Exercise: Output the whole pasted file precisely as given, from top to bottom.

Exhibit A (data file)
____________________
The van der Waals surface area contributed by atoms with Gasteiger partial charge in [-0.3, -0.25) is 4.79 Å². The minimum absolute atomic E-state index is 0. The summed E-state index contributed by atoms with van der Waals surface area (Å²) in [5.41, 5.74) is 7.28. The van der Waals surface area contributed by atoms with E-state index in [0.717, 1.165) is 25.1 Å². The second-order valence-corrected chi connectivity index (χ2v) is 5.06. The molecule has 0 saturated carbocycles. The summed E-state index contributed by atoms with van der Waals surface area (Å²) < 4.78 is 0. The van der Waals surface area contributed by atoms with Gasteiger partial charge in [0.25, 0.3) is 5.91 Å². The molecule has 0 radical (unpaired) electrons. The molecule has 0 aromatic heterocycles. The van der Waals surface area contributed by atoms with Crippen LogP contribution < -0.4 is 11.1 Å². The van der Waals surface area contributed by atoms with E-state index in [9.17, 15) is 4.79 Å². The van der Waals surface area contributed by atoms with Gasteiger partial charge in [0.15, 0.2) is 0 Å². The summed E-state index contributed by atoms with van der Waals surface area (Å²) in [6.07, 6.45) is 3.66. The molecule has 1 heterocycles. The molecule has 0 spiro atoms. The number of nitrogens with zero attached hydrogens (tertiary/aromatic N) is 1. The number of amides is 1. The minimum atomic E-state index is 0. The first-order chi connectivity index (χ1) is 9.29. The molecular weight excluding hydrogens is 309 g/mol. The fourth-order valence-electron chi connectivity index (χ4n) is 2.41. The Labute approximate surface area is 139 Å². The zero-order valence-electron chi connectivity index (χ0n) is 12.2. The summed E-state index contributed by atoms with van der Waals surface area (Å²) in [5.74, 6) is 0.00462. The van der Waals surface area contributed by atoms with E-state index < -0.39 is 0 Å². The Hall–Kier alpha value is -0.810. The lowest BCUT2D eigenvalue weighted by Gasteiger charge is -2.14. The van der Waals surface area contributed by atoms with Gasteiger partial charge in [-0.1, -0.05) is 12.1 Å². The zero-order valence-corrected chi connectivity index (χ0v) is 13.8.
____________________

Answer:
The van der Waals surface area contributed by atoms with Gasteiger partial charge in [-0.3, -0.25) is 4.79 Å². The minimum absolute atomic E-state index is 0. The summed E-state index contributed by atoms with van der Waals surface area (Å²) in [5.41, 5.74) is 7.28. The van der Waals surface area contributed by atoms with E-state index in [0.717, 1.165) is 25.1 Å². The second-order valence-corrected chi connectivity index (χ2v) is 5.06. The molecule has 0 saturated carbocycles. The summed E-state index contributed by atoms with van der Waals surface area (Å²) < 4.78 is 0. The van der Waals surface area contributed by atoms with Gasteiger partial charge in [0.25, 0.3) is 5.91 Å². The molecule has 0 radical (unpaired) electrons. The molecule has 0 aromatic heterocycles. The van der Waals surface area contributed by atoms with Crippen LogP contribution < -0.4 is 11.1 Å². The van der Waals surface area contributed by atoms with E-state index in [9.17, 15) is 4.79 Å². The van der Waals surface area contributed by atoms with Gasteiger partial charge in [0.15, 0.2) is 0 Å². The summed E-state index contributed by atoms with van der Waals surface area (Å²) in [6.07, 6.45) is 3.66. The molecule has 1 heterocycles. The molecule has 0 spiro atoms. The number of nitrogens with zero attached hydrogens (tertiary/aromatic N) is 1. The number of amides is 1. The minimum atomic E-state index is 0. The first-order chi connectivity index (χ1) is 9.29. The molecular weight excluding hydrogens is 309 g/mol. The fourth-order valence-electron chi connectivity index (χ4n) is 2.41. The Labute approximate surface area is 139 Å². The zero-order valence-electron chi connectivity index (χ0n) is 12.2. The summed E-state index contributed by atoms with van der Waals surface area (Å²) in [5.74, 6) is 0.00462. The van der Waals surface area contributed by atoms with E-state index < -0.39 is 0 Å². The Hall–Kier alpha value is -0.810. The lowest BCUT2D eigenvalue weighted by Gasteiger charge is -2.14. The van der Waals surface area contributed by atoms with Gasteiger partial charge in [-0.1, -0.05) is 12.1 Å². The zero-order valence-corrected chi connectivity index (χ0v) is 13.8.